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Good Samaritans replace stolen bikes for middle school mentorship program

  • Author: Jerzy Shedlock
  • Updated: December 2, 2017
  • Published May 4, 2017

The girls of Anchorage GRIT, a six-week bike mentorship program, practice mountain bike skills on Wednesday near Russian Jack Elementary School. (Rugile Kaladyte / Alaska Dispatch News)

As soon as news got out that five donated bicycles — used in a mentorship program meant to encourage cycling among middle school girls — had been stolen last week from Steller Secondary School, the Anchorage community stepped up and funded replacements to get the students back on track.

"People started calling and writing, and they just wanted to do whatever they could to help us. It was an incredible level of support from the community," said Lael Wilcox, one of two principal organizers behind Anchorage Girls Riding Into Tomorrow.

The $560 bikes customized by seventh-grade Steller students were taken overnight on April 26, school officials told Wilcox. The girls participating in the program went to retrieve their bikes from storage on Monday but they were nowhere to be found.

Undeterred by the thefts, Wilcox went to work on finding replacement wheels for the girls. News spread about the stolen bikes and people began reaching out to offer help, she said.

Wilcox directed them to the program's website, and donations started coming in. Two people offered to meet her at a bicycle shop and pay for three bikes outright, which they did.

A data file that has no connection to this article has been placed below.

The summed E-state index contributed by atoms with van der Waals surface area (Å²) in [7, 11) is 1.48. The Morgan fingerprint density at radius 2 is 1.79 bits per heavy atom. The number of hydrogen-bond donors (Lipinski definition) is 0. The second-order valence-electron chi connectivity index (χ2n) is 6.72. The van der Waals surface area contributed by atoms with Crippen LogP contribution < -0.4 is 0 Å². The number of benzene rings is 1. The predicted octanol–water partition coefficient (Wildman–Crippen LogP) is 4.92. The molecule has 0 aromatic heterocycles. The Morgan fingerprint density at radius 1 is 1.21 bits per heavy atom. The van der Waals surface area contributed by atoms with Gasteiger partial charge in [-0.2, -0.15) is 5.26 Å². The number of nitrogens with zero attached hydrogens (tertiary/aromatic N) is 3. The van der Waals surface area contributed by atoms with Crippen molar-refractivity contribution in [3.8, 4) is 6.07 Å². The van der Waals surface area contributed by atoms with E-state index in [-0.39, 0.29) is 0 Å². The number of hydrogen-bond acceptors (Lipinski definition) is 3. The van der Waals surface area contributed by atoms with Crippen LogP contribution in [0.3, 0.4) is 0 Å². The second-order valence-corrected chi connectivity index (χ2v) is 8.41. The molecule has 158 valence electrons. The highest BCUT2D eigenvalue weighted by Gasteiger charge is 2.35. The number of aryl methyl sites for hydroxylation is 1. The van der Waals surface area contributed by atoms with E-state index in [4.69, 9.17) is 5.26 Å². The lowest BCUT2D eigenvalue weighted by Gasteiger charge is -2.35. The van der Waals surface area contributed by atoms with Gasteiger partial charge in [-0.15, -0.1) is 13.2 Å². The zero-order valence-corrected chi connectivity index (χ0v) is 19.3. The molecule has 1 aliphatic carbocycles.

"We raised more money than we needed, so we can put that toward next year's program," Wilcox said. She said she plans to expand the program by two schools next year, bringing the total to four.

The girls were still in shock from losing the bikes — which they get to keep when the program ends — and were doubly so when they learned they'd be getting new ones so quickly, Wilcox said.

After the girls finished customizing the bikes at the shop Wednesday afternoon, the group rode out to Russian Jack Springs Park for a lesson on mountain biking skills. The program continued with little interruption.

Wilcox provided pictures of the stolen bikes and serial numbers to Anchorage police on Wednesday. She said there have been no further updates on the thefts. Steller's principal told her the suspects in surveillance footage appeared to be two older men, but no other details were gleaned from the video.

Anchorage police spokeswoman Renee Oistad said the bikes have not been recovered and the case remains under investigation.

Wilcox and the girls are focused on moving forward.

"People felt distraught about the situation and they wanted to be part of us getting back on our feet and continuing," Wilcox said. "It was just awesome."

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